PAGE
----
All: [laugh]

UTG: This song called “Fuchsia” really stuck out to me. Can you talk about that one?

CB: That was one of the songs that was written by just me in a bedroom. It didn’t really change out of its original form. I hang out in Philly a lot and I was at my friend Bren’s house and one day everyone had just left. I was sitting there and had this overwhelming fear in a relationship where you try to be something for someone that you don’t necessarily believe you can be. I was having a bunch of those thoughts so I wrote it in that one sitting and that’s how it stayed. Our friend Ruby sang in that song. [UTG premiered a Ruby Nightingale single earlier this year.]

AA: She also sings in the last song.

CB: Our friend Mike Underwood, or Handsome Mike as we affectionately call him, played strings for the whole thing.

AA: He’s so handsome.

CB; Yeah. Keep that [laughs]. He played violin for us for the whole thing and absolutely crushed it.

UTG: Thinking retrospectively, is there anything on this record that you never thought you’d be able to come up with? Whether lyrically or sonically.

CB: I never thought the last song on the record would work with this band sonically. I didn’t think we could ever progress to that type of sound and not have it be out of place. In terms of lyrical content, talking about drug usage and getting over addiction and coming to terms with depression and making something positive out of that. In the other record, we talk about “dying” in a little more negative light. I feel like this one is building on self-deprication rather than drowning in it. I never thought I’d ever be able to write lyrics about getting better and finding all the good in the terrible. I’m really happy I’m in a place mentally that allows me to write that way.

UTG: Is there a song you’re referring to in particular?

CB: “Using.” It’s the eighth track. It’s about doing drugs and feeling like shit. The chorus is about overcoming all of that. “I stopped wishing I was dead and learned to love myself” is one that sticks out to me. I feel good about it. It feels nice. There’s a half-step key change in that song. Never thought we’d ever have that.

UTG: Totally. Like, who does that? [laughs]

AA: Walt Disney. Mr. Walt Disney.

UTG: For you individually, if there’s one particular line on the record you can point to and call your favorite, which one would it be?

CB: Probably the first lyric of “Your Soft Blood.” It’s sort of about the other band that they started without me, kind of. The first line is like, “How do you become more to your friends than a conversation piece?” That sticks out to me because in high school, I’d never really connected to my friends the way you’d really connect with someone in college, and then I felt like I left an impression that was like, “Oh. Cool. Cam was here.” So I liked that one.

AA: On “Art School Wannabe,” there’s a part where we have Jake of Modern Baseball sing for us. He sings this quirky line that gets a point across well. It goes, “Here’s the thing: I’m doing fine. I know that I’m not worth your time. You need to change. I’m still the same. Took everything but my name.” That’s just very relevant to my life right now. I love the way it’s presented.

CB: He picked up the one part of the record that I don’t sing! But yeah. I actually used to sing that line wrong when we used to play it live. What I used to say totally contradicted this version. It was like, “Here’s the thing: I’m someone new. I couldn’t have done it without you.”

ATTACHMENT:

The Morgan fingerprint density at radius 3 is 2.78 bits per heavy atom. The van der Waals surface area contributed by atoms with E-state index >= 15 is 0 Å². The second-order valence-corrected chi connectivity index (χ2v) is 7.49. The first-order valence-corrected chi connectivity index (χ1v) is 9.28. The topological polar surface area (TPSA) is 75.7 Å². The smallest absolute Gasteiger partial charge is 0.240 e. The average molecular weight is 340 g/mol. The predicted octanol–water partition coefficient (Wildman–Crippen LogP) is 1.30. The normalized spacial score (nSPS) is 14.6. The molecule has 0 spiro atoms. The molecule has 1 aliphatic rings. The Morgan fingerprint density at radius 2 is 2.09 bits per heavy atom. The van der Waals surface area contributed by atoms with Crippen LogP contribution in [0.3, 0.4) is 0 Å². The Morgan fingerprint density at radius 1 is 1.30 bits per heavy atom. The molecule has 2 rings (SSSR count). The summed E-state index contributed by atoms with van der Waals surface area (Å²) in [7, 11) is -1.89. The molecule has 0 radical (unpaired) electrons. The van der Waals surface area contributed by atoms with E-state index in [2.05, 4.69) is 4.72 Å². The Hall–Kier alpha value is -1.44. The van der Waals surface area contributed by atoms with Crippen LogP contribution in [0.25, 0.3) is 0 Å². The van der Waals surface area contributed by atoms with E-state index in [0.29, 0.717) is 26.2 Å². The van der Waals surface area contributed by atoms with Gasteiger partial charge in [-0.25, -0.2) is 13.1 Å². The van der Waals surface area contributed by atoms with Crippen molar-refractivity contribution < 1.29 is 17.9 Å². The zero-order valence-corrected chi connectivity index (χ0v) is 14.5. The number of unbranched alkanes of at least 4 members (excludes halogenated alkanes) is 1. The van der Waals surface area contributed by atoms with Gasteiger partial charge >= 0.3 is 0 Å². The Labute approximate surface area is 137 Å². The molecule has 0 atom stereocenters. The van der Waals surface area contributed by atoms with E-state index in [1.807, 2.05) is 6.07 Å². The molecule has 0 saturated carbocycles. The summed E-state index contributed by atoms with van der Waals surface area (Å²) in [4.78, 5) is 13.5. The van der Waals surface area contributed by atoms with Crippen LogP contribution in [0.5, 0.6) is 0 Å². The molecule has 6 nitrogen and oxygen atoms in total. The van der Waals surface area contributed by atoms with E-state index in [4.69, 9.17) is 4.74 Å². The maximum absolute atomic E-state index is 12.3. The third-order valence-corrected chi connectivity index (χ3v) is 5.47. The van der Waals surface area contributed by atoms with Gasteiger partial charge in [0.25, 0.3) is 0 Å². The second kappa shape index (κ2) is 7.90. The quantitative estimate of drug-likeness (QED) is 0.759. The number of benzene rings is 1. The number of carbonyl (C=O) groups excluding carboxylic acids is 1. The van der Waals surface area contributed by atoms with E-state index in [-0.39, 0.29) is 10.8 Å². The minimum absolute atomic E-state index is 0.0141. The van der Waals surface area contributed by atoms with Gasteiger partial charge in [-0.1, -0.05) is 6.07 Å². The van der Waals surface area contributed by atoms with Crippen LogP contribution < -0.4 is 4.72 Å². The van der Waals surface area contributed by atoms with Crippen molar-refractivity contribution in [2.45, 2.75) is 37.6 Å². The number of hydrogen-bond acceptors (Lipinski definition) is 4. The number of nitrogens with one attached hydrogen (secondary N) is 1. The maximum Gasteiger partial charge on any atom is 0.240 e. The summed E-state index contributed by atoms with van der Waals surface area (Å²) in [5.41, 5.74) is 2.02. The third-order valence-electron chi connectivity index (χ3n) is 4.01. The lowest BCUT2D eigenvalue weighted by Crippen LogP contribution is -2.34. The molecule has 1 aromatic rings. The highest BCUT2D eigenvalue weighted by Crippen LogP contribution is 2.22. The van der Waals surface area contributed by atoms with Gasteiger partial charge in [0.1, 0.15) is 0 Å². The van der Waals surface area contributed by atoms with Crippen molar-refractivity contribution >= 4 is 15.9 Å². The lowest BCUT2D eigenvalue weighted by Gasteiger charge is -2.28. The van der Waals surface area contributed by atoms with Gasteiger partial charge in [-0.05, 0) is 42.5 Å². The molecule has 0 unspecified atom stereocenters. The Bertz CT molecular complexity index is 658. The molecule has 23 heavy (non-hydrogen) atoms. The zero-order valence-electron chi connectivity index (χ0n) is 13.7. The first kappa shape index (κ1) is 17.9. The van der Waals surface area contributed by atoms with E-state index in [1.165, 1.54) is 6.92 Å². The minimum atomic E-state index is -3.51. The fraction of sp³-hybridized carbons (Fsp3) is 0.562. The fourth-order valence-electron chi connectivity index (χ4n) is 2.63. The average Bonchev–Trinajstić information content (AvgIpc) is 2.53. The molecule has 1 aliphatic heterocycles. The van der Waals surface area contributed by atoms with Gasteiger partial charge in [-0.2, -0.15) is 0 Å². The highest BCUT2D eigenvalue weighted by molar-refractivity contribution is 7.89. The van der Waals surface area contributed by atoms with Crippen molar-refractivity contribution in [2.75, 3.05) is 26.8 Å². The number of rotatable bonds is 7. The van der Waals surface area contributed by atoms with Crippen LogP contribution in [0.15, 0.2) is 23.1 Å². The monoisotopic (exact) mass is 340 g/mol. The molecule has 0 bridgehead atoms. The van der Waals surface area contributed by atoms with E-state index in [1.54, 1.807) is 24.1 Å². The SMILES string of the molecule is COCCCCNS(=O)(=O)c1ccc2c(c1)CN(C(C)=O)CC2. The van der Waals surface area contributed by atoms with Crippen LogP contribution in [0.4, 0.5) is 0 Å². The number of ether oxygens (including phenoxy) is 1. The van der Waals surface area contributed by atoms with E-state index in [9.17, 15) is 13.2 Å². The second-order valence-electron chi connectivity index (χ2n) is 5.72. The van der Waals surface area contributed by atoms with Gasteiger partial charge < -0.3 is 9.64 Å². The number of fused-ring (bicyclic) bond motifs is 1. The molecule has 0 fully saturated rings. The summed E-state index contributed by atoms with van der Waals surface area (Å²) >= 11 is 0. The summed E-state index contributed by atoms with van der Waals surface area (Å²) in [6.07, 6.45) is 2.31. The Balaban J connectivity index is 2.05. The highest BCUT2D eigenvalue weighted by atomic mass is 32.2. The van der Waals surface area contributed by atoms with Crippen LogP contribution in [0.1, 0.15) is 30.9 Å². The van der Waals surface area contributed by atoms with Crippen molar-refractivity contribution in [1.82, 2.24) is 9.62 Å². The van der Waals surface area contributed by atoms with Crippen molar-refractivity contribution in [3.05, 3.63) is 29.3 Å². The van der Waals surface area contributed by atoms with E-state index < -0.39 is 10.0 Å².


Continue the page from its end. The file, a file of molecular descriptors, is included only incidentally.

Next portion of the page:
AA: But the second line was totally contradictory.

CB: Which was probably why I changed it. I actually never get my lyrics right.

AA: Yeah. Like “Rory Shield.”

CB: We’ve probably played “Rory Shield” thirty times live and I just never get it right.

UTG: Moving away from the actual material to cap this off, if you could have anyone in the world listen to this record, who would it be?

CB: Regina Spektor.

UTG: Oh, man, she’s amazing.

CB: She’s probably my favorite songwriter of all time. I don’t think she would like it, but I’d love for her to hear it. If she goes, “I heard your record,” I’d be like, “Yo, that’s tight. Sup… Reggie?” I’d call her Reggie affectionately [laughs]. Adam will say like Jimmy Page or something.

AA: Jimmy Page doesn’t need to hear my weak-ass guitar playing. I kind of hope my very first bass teacher hears it. I’m actually a bass player at heart. At…Hartt…actually. His name’s Dave. He came from his wedding that apparently didn’t go well before our very last lesson, and that was the last time I ever saw or heard of him. Don’t know what happened. I hope he hears it because he was a big help in getting me to where I am.

CB: On that note, my first lessons teacher, too. Jeff Jenkins. He was preparing me to go to music camp and he told me I shouldn’t bother and that music wasn’t gonna work out unless I really try very hard. I’ve been sending him everything I’ve done but he never responds [laughs]. I remember randomly doing a sax solo in the eighth grade. I wasn’t supposed to, but I stood up on stage and solo’d. He hated me. So yeah, him and Regina Spektor. Oh, and Jimi Hendrix, too!

AA: No. Don’t! Take him off the list! Well, I mean, if he hears it and he thinks it’s fine, then I wanna hear back about that, but if he’s not into it, he can just keep that to himself.

Make sure you go out and grab a copy of Joy, Departed over at Topshelf Records. Keep your eyes peeled for a review from us soon, as well.

Interview written and conducted by Dana Reandelar

Dana Reandelar

If not hunched over her desk writing about music, Dana can be found binge-watching old episodes of Gilmore Girls or condensing long rants to 140 characters. She also writes for Idobi Radio, and is an Off The Record podcast contributor.